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正确的战争 The Right War

(2009-06-01 19:01:33)
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分类: 世界公民关注世界未来

正确的战争

 

正确的战争

潘基文

长久以来我们的世界似乎在接踵而至的危机中蹒跚前行中东的暴力事件非洲的疾病全球范围食品和燃料价格的飙升以及气候变化的威胁。当人们遭受了一轮又一轮危机冲击之后不免会变得悲观认为这些世界问题难以解决。此时我们面临着这样的引诱向这些问题认输放弃世界而囿于自己的家中。

但从我身为联合国秘书长的角度来看这些问题得出的结论却截然不同。我对这些问题的看法虽然谨慎但坚定而乐观。世界上的所有问题都能在联合国——这个全球政治和外交的中心——找到解决之道。但是如果所有的问题都汇集到联合国那么这常常会掩盖这些问题之间的联系并且不能根据这些联系顺藤摸瓜寻找到这些问题的真正解决之道。我们现在应对气候变化的做法显然是行不通的。世间万物相互影响我们所面临的贫困和武装冲突等诸多问题与地球变暖有直接的联系。解决气候变暖的方案和对此的探索可以惠及其他领域并会使绿色地球更加和平与繁荣。

联合国的成立以“终结战争的根源”而闻名于世。有些人将“终结战争”与派遣维和部队混为一谈我对这一观点持不同意见。实现人类和平与稳定的基础是经济与社会的稳定立足于可持续发展。这是解决所有问题的关键。为什么这样说呢因为这样做将可以把贫困、气候、环境、政治稳定等重大问题作为一个整体问题的其中一部分而加以解决。

联系一下达尔富尔(Darfur)问题在我担任联合国秘书长的第一年中,我为此付出了相当大的外交努力。当然,我们在这一地区所面临的最紧迫的挑战是调解冲突与维持和平。但达尔富尔(Darfur)的暴力冲突肇始于长达数十年的干旱。农民和牧民为争夺土地和水资源而发生冲突。如果这一根本问题不能得到解决——如果扶贫、环境治理与控制气候变化的要求不能相互配合——那么我们为解决达尔富尔(Darfur)问题所提出的任何方案都只是权宜之计。

同以往任何时候有所不同的是,当今的解决方案必须建立在沟通本地与全球的基础之上。向农民提供他们获得丰收所必需的良种,灌溉设备以及化肥可以部分地解决非洲的饥饿问题。这需要将联合国传统的发展努力与对环境新的关注结合起来。由于我们所面临的这些问题具有跨国性的特征,因此全球任何地方的安全都取决于全球各地的可持续发展。

让我们回到气候变化问题。任何地区——无论是非洲干旱的撒赫勒(Sahel)地区,还是澳大利亚的粮食出口区,还是美国日趋干旱的西南地区——都不能回避这一问题。为了应对气候变化,联合国大家庭包括获得诺贝尔奖的政府间气候变化专门委员会(Intergovernmental Panel on Climate Change)开始将全球资源汇集到一起——这些资源包括科学和工程学技术,企业参与和公民领袖。当我们以正确的视角审视这些问题的时候,我们已经开始更充分地体会到世界纷繁的知识可以解决那些似乎无法解决的问题。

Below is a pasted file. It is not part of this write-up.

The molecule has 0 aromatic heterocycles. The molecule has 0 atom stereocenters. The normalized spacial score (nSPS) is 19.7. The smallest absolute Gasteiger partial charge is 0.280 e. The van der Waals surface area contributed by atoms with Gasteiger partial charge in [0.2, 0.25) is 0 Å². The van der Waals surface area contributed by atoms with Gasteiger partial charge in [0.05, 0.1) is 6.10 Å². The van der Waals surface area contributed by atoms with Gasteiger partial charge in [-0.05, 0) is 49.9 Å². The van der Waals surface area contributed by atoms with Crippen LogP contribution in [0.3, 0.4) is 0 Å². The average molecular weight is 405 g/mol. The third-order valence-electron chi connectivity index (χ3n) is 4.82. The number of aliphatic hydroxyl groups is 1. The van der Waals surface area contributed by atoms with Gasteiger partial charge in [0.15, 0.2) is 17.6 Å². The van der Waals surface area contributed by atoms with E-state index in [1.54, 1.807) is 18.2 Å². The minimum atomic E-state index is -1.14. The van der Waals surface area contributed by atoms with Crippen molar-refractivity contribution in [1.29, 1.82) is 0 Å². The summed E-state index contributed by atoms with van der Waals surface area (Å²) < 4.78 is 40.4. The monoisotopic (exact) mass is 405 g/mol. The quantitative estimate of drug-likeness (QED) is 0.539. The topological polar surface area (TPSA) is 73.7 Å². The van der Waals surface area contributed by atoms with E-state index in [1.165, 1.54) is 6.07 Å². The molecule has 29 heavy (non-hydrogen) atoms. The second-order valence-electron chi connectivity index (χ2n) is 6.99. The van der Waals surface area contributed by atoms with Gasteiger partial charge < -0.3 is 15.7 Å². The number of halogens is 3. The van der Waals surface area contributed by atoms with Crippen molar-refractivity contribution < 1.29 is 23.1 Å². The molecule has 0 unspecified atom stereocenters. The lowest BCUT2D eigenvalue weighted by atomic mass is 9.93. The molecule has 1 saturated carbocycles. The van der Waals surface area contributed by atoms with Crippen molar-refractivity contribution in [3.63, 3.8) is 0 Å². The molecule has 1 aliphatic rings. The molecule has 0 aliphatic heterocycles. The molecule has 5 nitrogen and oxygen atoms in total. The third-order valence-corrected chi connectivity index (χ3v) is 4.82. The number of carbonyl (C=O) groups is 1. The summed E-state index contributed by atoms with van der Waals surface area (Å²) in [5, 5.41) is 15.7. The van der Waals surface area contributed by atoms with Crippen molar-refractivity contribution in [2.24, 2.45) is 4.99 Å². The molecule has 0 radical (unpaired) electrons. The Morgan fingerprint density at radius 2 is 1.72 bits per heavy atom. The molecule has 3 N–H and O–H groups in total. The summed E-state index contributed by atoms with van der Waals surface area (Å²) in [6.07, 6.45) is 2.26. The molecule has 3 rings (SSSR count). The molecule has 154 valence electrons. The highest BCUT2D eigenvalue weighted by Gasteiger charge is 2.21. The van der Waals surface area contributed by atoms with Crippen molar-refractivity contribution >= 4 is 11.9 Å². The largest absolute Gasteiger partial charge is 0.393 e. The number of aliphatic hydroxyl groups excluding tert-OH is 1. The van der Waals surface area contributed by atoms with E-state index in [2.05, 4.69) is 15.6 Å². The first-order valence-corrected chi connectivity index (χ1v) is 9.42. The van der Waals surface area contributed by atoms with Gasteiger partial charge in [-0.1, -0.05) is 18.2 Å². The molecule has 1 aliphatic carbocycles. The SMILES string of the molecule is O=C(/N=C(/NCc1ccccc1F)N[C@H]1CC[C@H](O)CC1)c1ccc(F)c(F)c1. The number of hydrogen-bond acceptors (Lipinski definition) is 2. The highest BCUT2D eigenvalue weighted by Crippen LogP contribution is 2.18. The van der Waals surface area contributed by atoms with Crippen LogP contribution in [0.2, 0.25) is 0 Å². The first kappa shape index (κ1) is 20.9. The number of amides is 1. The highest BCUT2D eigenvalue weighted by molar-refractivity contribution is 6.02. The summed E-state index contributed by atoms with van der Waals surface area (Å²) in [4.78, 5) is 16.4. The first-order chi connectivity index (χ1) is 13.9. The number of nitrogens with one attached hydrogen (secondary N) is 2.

联合国在今年将减贫与气候变化这两个关键议题联系在一起,我们应当铭记在所有最杰出的人物当中,是局部地区的农民、医生和社会活动家最先创造性的提出应对这些紧迫挑战的解决方案。他们告诉我们有办法以适当的成本在非洲建立清洁和可持续的能源系统以及高产农业并改善亚洲、非洲、中东和美洲日趋干旱地区的水资源管理。

今年将成为联合国发展的一个分水岭。我们将认真地进行气候变化的相关谈判并竭尽一切努力加速打击贫困、饥饿和疾病的千年发展目标的实现。在我们着手进行这项伟大的事业的时候,我们应当回顾一下美国领导层在这场斗争中所做的历史贡献。1963年,约翰·F·肯尼迪(John F. Kennedy)在联合国大会上演讲时说道:“提高人类生活水平的努力……并不是少数人的任务。这是我们全体的责任——行动的个体,群体行动以及联合国行动。因为传染病与流行病,劫掠与污染,自然灾害与受饥饿的儿童是我们每一个国家的仇敌。大地,海洋与天空与我们每个国家的命运息息相关。科学、技术和教育将成为我们忠实的盟友。”我们应留意这中肯的忠告。

(作者为联合国秘书长)

The Right War

By BAN KI-MOON

Too often, our world seems to careen from one crisis to the next: violence in the Middle East, disease in Africa, soaring food and fuel prices around the globe, the threat of climate change. When people are buffeted by one shock after another, it's not uncommon for them to grow pessimistic, to see the world's problems as too intractable to solve. The temptation is to throw up our hands, retreat from the world and tend our own gardens.

Yet from where I sit, on the 38th floor of the United Nations building, the view is rather different. My perspective is of cautious but resolute optimism. Every problem of the world finds its way to the U.N., our global crossroads of politics and diplomacy. But if the problems come together at the U.N., so do the often hidden connections among them—and through those connections, the ways to real solutions. Nowhere is that more apparent than in our approach to climate change. Many of the challenges we face, from poverty to armed conflict, are linked to the effects of global warming. Finding a solution to climate change can bring benefits in other areas. A greener planet will be a more peaceful and prosperous one too.